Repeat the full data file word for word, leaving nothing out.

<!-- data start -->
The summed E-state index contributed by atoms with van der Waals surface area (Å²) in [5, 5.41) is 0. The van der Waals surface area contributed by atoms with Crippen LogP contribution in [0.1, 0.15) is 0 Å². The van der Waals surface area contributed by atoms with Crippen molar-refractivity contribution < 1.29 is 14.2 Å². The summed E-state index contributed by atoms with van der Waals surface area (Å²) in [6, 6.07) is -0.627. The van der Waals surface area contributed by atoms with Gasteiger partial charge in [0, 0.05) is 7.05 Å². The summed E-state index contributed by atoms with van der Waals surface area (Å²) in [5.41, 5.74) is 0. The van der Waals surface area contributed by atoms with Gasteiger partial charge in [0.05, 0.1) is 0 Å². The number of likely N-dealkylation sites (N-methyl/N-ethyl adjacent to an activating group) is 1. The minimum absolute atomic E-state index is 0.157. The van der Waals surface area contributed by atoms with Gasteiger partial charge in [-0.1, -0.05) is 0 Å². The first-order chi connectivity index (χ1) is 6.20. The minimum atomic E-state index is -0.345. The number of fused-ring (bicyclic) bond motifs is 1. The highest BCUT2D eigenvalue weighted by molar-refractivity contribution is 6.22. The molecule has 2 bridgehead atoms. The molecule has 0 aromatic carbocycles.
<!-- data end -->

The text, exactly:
The summed E-state index contributed by atoms with van der Waals surface area (Å²) in [5, 5.41) is 0. The van der Waals surface area contributed by atoms with Crippen LogP contribution in [0.1, 0.15) is 0 Å². The van der Waals surface area contributed by atoms with Crippen molar-refractivity contribution < 1.29 is 14.2 Å². The summed E-state index contributed by atoms with van der Waals surface area (Å²) in [6, 6.07) is -0.627. The van der Waals surface area contributed by atoms with Gasteiger partial charge in [0, 0.05) is 7.05 Å². The summed E-state index contributed by atoms with van der Waals surface area (Å²) in [5.41, 5.74) is 0. The van der Waals surface area contributed by atoms with Gasteiger partial charge in [0.05, 0.1) is 0 Å². The number of likely N-dealkylation sites (N-methyl/N-ethyl adjacent to an activating group) is 1. The minimum absolute atomic E-state index is 0.157. The van der Waals surface area contributed by atoms with Gasteiger partial charge in [-0.1, -0.05) is 0 Å². The first-order chi connectivity index (χ1) is 6.20. The minimum atomic E-state index is -0.345. The number of fused-ring (bicyclic) bond motifs is 1. The highest BCUT2D eigenvalue weighted by molar-refractivity contribution is 6.22. The molecule has 2 bridgehead atoms. The molecule has 0 aromatic carbocycles.